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Hardly a box of the Government’s huge stocks is selling, and there are little prospects of sales while the coal strike and unemployment continue, so that there is every likelihood that there will be a large quantity unabsorbed when the new Australian butter commences to arrive.
It appears inevitable that the British Government must make a heavy loss.
A move to ban heather introduction
The introduction of heather into New Zealand was recently discussed by the executive of the Tararua Tramping Club. A resolution was passed to the effect that the attention of the Government be called to “the danger to the native flora of the Tongariro National Park caused by the planting of heather, lupin, and foxglove in the park and on Government lands adjacent.” It was suggested that instructions be given for the discontinuance of such planting and for the eradication of all foreign plants, also that all future planting be prohibited, except under Government guidance. A copy of the resolution was sent to Mr J. McIntosh Ellis, Director of the Forestry Department. Extracts from his reply are forwarded by the club’s secretary, Mr W.H. Field. Captain Ellis states that in principle he is greatly opposed to the introduction of heather into the dominion. He says it is one of the “greatest pests to economic progress in Scotland, and it may become as serious a menace to New Zealand as the rabbit has proved to be.” He further states that if the growth of heather is encouraged farmers will have to reckon with a serious factor in pastoral farming. He has forwarded a similar letter to the General Manager of the Tourist Department.
New hotel for Stewart Island
An Invercargill syndicate is having plans prepared for the erection of a commodious and up-to-date hotel at Stewart Island, which is to cost several thousand pounds, and will be able to offer tourists the comfort of modern suites with all the latest conveniences. The tourist traffic to the island has been increasing greatly in recent seasons as the beauties and attractions of the resort become better known. It is expected that when the new ferry service is inaugurated there will be no difficulty in keeping the house full all the year round.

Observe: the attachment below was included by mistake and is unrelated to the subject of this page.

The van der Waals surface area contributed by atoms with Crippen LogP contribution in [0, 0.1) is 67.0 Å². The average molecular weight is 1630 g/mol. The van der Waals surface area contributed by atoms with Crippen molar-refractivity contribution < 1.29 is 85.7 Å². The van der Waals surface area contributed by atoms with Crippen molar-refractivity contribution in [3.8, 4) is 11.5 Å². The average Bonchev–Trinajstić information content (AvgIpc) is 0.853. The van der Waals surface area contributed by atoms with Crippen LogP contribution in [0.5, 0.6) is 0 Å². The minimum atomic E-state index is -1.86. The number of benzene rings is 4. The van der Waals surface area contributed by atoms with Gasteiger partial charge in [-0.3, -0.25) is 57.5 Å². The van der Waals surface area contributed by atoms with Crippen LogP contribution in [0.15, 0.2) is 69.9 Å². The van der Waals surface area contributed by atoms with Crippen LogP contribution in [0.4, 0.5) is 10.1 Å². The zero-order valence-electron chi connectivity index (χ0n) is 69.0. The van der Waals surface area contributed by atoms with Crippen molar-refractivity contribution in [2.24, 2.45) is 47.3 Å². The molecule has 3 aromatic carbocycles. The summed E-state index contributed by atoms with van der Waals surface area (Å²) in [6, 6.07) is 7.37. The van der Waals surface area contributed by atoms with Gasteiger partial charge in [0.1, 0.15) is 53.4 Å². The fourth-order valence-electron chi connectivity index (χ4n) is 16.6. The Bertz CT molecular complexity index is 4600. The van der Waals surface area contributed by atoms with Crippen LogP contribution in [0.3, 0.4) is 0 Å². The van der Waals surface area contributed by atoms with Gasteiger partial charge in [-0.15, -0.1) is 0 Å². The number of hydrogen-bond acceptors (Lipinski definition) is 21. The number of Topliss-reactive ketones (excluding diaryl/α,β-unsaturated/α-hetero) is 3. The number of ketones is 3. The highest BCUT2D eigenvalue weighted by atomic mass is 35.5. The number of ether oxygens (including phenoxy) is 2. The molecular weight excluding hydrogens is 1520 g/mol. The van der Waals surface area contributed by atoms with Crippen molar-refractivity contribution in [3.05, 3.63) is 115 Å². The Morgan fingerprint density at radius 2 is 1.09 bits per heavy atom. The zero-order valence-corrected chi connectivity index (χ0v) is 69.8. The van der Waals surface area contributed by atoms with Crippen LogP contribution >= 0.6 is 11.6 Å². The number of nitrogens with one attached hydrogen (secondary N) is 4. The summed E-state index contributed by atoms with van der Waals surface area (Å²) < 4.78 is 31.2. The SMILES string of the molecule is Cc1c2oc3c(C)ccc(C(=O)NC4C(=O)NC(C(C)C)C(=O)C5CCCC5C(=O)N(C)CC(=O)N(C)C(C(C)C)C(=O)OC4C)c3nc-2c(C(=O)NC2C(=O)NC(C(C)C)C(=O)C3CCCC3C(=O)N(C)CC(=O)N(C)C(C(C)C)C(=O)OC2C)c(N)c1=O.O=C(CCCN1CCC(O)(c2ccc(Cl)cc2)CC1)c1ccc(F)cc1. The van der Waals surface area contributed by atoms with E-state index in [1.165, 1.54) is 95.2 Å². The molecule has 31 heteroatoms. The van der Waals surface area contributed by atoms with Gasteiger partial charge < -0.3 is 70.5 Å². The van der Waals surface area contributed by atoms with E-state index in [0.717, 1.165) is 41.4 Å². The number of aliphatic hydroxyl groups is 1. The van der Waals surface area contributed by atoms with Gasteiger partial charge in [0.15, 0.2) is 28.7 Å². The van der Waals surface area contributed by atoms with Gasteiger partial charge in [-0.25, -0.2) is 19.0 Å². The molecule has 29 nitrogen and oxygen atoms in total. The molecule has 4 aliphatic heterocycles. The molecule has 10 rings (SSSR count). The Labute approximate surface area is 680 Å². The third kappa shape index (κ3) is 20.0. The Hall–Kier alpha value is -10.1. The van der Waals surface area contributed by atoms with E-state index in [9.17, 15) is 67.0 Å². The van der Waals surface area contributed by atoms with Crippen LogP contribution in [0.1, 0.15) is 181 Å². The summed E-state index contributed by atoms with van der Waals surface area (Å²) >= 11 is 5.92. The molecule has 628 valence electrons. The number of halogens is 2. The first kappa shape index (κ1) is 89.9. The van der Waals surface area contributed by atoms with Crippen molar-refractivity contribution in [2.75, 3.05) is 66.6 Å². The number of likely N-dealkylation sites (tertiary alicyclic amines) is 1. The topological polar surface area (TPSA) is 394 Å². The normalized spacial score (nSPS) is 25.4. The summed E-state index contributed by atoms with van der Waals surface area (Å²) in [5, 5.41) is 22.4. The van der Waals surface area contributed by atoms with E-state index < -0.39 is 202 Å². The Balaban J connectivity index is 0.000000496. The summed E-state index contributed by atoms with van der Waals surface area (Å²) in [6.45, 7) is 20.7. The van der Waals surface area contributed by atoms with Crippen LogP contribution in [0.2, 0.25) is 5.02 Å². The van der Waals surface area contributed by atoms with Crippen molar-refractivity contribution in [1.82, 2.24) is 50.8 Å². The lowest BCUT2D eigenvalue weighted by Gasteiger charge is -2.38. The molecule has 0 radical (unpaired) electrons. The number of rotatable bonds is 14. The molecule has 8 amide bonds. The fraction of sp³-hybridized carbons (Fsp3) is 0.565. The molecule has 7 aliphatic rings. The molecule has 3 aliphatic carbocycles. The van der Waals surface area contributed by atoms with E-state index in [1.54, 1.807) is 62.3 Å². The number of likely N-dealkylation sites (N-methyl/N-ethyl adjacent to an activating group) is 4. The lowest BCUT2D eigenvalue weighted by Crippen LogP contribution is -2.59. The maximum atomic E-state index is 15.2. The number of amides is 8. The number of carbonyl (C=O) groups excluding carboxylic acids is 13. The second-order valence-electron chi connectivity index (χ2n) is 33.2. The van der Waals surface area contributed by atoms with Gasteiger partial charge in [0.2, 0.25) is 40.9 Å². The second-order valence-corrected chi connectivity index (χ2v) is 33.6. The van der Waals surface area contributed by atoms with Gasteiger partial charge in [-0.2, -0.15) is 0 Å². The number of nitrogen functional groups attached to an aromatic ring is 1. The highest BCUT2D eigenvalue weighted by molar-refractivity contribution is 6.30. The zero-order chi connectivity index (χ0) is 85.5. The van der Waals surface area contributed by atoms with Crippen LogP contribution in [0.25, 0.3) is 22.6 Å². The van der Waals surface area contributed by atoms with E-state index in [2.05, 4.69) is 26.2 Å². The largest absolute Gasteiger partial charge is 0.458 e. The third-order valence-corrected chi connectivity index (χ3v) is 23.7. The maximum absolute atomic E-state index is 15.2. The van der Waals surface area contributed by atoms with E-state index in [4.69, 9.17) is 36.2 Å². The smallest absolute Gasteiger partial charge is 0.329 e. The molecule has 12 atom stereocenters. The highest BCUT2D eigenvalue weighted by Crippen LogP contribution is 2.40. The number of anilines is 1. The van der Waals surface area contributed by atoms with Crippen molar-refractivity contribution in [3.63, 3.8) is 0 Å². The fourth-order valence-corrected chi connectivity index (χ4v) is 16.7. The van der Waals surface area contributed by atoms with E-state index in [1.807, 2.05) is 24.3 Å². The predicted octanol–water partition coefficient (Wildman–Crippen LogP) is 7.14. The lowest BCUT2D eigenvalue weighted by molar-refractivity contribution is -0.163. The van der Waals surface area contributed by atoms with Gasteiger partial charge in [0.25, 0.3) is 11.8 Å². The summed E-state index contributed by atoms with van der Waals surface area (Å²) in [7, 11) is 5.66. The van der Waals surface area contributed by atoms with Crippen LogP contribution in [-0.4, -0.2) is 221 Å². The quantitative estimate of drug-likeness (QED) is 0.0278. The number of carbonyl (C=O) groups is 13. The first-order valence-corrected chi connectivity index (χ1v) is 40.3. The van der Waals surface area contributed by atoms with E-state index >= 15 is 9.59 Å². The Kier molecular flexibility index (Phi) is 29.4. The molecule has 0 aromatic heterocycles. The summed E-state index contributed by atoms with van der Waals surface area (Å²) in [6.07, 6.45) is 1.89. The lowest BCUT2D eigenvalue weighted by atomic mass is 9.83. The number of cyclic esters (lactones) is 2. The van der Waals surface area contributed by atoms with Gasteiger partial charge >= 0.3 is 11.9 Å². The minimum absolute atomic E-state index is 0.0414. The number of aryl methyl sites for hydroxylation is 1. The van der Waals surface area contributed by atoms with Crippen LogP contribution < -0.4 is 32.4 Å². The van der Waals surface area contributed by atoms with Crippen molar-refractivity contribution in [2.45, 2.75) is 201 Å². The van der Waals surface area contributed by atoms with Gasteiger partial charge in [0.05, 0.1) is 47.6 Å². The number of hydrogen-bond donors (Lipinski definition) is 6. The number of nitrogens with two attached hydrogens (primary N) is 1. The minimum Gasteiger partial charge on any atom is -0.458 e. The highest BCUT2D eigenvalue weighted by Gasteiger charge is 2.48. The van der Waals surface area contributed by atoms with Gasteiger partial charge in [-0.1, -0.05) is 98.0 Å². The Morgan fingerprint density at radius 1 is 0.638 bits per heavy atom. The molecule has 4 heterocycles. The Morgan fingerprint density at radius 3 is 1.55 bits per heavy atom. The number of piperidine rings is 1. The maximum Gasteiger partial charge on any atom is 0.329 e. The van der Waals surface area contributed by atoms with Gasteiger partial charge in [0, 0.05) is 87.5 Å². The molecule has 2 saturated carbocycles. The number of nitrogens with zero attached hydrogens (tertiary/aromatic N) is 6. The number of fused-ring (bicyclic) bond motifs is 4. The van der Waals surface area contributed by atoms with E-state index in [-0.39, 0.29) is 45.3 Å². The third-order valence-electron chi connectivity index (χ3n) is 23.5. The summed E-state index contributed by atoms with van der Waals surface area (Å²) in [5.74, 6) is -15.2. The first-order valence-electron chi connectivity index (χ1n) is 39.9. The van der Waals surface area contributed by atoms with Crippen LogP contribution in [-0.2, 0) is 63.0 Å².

Veteran policeman honoured
Mr Robert Wm Lemon, who has retired from the Dunedin police force after 42 years’ service, was met at the Central Police Station, Dunedin, by a number of his old comrades and made the recipient of a token of their esteem and respect for him, in the form of a handsome liqueur set and biscuit barrel, suitably inscribed. The presentation was made by Constable West, of Roslyn, himself a veteran of the cloth. Mr West stated that he had known Constable Lemon for many years, and always knew him to be a good, upright officer, and worthy of the esteem and respect of his comrades. In handing over the articles on behalf of those whom he represented, he wished Mr Lemon long life. Other speakers made feeling reference to Mr Lemon’s good qualities. In accepting the presentation the recipient said it was 42 years ago since he first donned the uniform. He had always tried to carry out his duties in a fair way, and it gave him unbounded pleasure now, at the end of his time, to be recognised by old comrades.